Tiddle kept his eyes on me instead of the road. “I ain’t doing that again, so if you see where he lives, then sod it. He should’ve hired someone to do this.”
“Who’s the cheapskate on mystery lane?” I asked, scratching crusted blood off my mouth as I did.
He guffawed. “You’ll see. And you’re going to ruin your pants when you do.”
“Maybe we should go back to the airport then. I only brought two pair.”
We sat in silence the rest of the way, passing manors one after another, walled off from the street and each surrounded by trees, while the engine tried to drown out Dean Martin’s warbling on the radio. The Ferrari stopped at the gate for a long, Tudor style barn that dwarfed the shacks on either side of it. Tiddle pressed the buzzer, shouted “I just drove three hours with this numpty in my car. Open the gate!” into the box. The gate opened.
The inside of the place was tasteful if you’ve got a tongue made of wood polish. The walls were covered with oil paintings of race horses and pictures of grandchildren. Exotic flowers seemed to be plotting a slow takeover.
“I got ‘im!” Tiddle shouted to no one.
A man in a fluffy white robe, naked ankles and brown leather slippers turned a corner and walked towards us in no rush, sipping from a red mug.
“Shut up. Wife’s sleeping.”
Tiddle spoke louder: “This is the Yank.” He turned to me and pointed at the man in the robe with his thumb. “You know who that is.”
I looked him over again and said I didn’t.
“Ha!” Tiddle bellowed. “He really is a Yank — this is Sir Alex Ferguson, you twat. The people sing his name every Saturday.”
Ignoring Bert, Ferguson spoke to me in a Scottish drawl: “What happened to your face, lad?”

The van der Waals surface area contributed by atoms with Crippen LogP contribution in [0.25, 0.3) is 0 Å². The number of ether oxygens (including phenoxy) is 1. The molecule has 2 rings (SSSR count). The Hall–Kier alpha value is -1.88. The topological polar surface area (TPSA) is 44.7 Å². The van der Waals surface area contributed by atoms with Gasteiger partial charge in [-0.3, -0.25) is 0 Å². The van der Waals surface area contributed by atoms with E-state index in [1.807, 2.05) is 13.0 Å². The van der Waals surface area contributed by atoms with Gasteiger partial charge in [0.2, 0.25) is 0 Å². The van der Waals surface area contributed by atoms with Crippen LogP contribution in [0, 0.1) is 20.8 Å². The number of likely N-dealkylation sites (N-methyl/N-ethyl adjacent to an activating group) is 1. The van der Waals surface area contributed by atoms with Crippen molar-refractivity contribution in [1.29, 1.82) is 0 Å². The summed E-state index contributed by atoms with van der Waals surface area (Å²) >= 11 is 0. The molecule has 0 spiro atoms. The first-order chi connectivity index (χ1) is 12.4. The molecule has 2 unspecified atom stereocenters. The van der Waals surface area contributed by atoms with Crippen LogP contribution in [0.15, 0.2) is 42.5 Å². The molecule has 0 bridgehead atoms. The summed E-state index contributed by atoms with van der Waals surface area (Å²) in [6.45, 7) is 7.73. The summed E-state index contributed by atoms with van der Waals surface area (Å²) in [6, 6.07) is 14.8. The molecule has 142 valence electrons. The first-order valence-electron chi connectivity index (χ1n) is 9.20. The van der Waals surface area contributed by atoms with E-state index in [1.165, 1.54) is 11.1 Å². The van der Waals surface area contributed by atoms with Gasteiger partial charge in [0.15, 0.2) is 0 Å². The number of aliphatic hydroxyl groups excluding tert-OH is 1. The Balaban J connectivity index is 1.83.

I nodded in Tiddle’s direction.
“Oh hell, Bert. I didn’t pay him to have his nose broken. You’re an idiot, you know that?” Tiddle chuckled.
Ferguson had the sour, expressionless face of an old sea captain. His grey hair was neatly parted and his glasses slipped down a veiny red nose that could turn a lesser man off alcohol forever.
“Go clean yourself up, Tony, and meet us in the other room. What’ll ya drink?” He asked, taking a sip from his mug.
“Whatever you’re having.”
“It’s red wine. Good, too. Portuguese,” he said, holding up the mug. “Couldn’t find the clean wine glasses.”
I washed the remaining flakes of blood off my face in the hall bathroom and did a little looking around before walking in on Ferguson scream at Tiddle with more force than the headbutt that helped me catch up on my sleep. On a marble end table was a stack of coffee table books that contained picture after picture of Ferguson holding up unnecessarily large trophies and grinning the satisfied grin of a man with the answer to every question the world asks of him while the younger ones he commands jump around and shout to draw attention to his accomplishments. I was glad I found the books before he put them in the back of a closet somewhere.
In Ferguson’s library of wine bottles, we sat in oversized leather chairs and sipped our mugs of Portuguese red. The yelling had stopped and the plotting had begun.
“A FIFA official is in town as a guest of the Qatari owner of Manchester City Football Club,” Ferguson whispered, as if the person he was talking about was sitting right behind him.
“The team you coach?” I asked.